This was very pleasant time for me. I felt good and was running effortlessly for the most part. We’d chill out a little and hike the steep hills, but for the most part we ran along rather comfortably, maybe 10-minute pace-ish, and commented on our surroundings.

Drinking from the river

Being a self-supported race, the only water available was straight out of the many rivers and streams. I had purchased purification tablets to prevent Giardia, a nasty gut-wrenching bacteria that is sometimes found in recreational water. A few runners from previous Laurel Valley races have experienced it, so most were treating their water.

The first time I stopped to refill my hydration pack and water bottles was the only time I treated my water. After that, it became a hassle and I thought to myself, “I’m pretty immune to a lot of stuff – Forget it – I’m just going to drink it…”

I guess I got lucky, because I never got sick and I never had to drink a bunch of chemicals, either. Win-win.

A side benefit of the rivers that really saved me was the fact that I could lay down in them. Shirt, shoes and all …just plop right down in the cold water. It soothed my aching feet and leg muscles beautifully and really gave me some added recovery throughout the day. I must have done it 10 times or more.

Up, up, up ….and then, up, up, up again

Deceptive summits are not very pleasant. There were many times during the middle part of the run where I would shimmy up some steep climb, that looked relatively short, only to be presented with a lot more “climb” around the corner. I let out quite a few cuss words in these situations, but it’s ok – I was mostly alone at this point.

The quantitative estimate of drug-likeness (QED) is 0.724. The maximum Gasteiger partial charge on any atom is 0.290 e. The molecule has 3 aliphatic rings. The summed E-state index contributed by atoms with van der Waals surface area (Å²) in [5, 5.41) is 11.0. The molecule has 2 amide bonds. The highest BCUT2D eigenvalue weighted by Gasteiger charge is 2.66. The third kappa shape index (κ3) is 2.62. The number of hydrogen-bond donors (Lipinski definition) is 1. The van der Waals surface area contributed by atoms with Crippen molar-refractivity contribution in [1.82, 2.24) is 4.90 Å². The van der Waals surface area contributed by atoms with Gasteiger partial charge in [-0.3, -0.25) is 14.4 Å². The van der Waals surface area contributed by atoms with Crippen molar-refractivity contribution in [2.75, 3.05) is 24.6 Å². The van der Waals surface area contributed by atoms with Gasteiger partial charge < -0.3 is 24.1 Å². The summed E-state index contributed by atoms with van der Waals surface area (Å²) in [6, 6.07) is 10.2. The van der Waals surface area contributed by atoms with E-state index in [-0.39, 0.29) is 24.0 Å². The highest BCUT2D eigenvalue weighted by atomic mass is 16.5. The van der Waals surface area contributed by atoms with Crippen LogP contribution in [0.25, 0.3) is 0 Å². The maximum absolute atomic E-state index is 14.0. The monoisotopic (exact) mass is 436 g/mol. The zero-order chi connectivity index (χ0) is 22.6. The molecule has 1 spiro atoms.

I don’t know much about mountains, but during the middle of the race, I felt I was mostly climbing, running some ridges, climbing again, and then running some more ridges. This is where I got my spiritual on. I was alone. No runners in sight and I hooted a few times to make sure none were in earshot either.

I began my conversation with my grandmother.

I won’t go on about all that. It’s personal to me and boring to you – so let’s just say I am a little more at peace with her passing than I was before I entered that forest.

And then there were two

After the largest river section of the race, I was feeling pretty good. I had caught back up with some of the runners who were ahead of me so I soaked in the river for about five minutes, refilled all my hydration gear, sucked down a gel and immediately started the VERY steep climb out of the gorge and back on the trail.

It was now around 1:00 p.m. and I had been running for about seven hours. One more hour and I would be in uncharted territory. That was a little worrisome, but exciting at the same time. I was running along nicely, proud of my race management thus far, and figuring I had to be well over halfway through the course; and that’s when I met Terri Hayes.